More than 40% of Australian female entrepreneurs started their business with less than $5,000, a new survey reveals, but 51% now need capital to grow their business.
The survey, conducted by the Australian Women Chamber of Commerce and Industry, was open to women who own and operate their own business. A total of 2952 women were surveyed.
According to the report, 78% of the women surveyed left employment at a middle or upper management level in order to start their business.
A third of respondents (33%) employ staff, but only 27% of respondents have an annual turnover of more than $250,000.
Interestingly, 42% of respondents started their business with less than $5000, but 51% now require capital in order to grow their business.
According to AWCCI chief executive Yolanda Vega, the majority of Australian female entrepreneurs operate in service industries, which is partially why their start-up costs are so low.
“Women are more creative when it comes to utilising services,” Vega says.
“As one of my venture capitalists says to me, I always invest in women because I know they aren’t as reckless with money.”
“You can start up an internet site, and start selling online, with only a few hundred dollars.”
“Women don’t grow as fast because they are more conservative, but have a higher return on investment because they don’t spend as much.”
“However, they still need access to capital, access to markets and business capacity, and skills building to expand and grow.”
Vega says women often struggle to secure capital because venture capitalists and angel investors tend to overlook service industries. Home-based business are also perceived as less successful.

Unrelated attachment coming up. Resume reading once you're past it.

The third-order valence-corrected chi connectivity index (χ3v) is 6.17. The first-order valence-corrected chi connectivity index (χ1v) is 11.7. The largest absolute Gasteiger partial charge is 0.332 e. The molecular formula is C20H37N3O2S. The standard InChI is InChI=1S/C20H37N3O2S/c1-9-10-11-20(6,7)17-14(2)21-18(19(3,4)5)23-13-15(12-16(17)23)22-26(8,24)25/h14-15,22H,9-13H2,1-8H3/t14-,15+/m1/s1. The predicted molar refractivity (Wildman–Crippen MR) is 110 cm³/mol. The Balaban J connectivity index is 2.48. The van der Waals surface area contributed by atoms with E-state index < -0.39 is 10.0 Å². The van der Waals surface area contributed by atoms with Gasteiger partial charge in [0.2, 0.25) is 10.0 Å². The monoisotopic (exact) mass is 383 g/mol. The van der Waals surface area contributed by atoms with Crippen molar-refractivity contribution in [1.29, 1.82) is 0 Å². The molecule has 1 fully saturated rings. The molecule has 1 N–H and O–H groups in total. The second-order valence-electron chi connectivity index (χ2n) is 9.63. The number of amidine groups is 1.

“We have this very negative connotation that if a woman is a mother and working from home, she’s not going to be successful,” Vega says.
“These women are assumed to be less productive if they’re at home looking after children.”
Vega says investors and lenders need to stop making assumptions about women in business, particularly at-home ‘mumpreneurs’. They also need to reconsider more traditional industries.
“They have to stop being blindfolded and look beyond the telco industry, and not assume that telcos are going to be the only ones to make money,” she says.
“We also need to educate women into making sure they do have the information and are prepared when they go to lenders so they don’t get knocked back.”
“They don’t tend to sell themselves as well as men do.”
“The AWCCI will [help] to ensure women are included in business programs and policy decision-making, and are able to procure contracts to guarantee revenue growth.”
This article first appeared on StartupSmart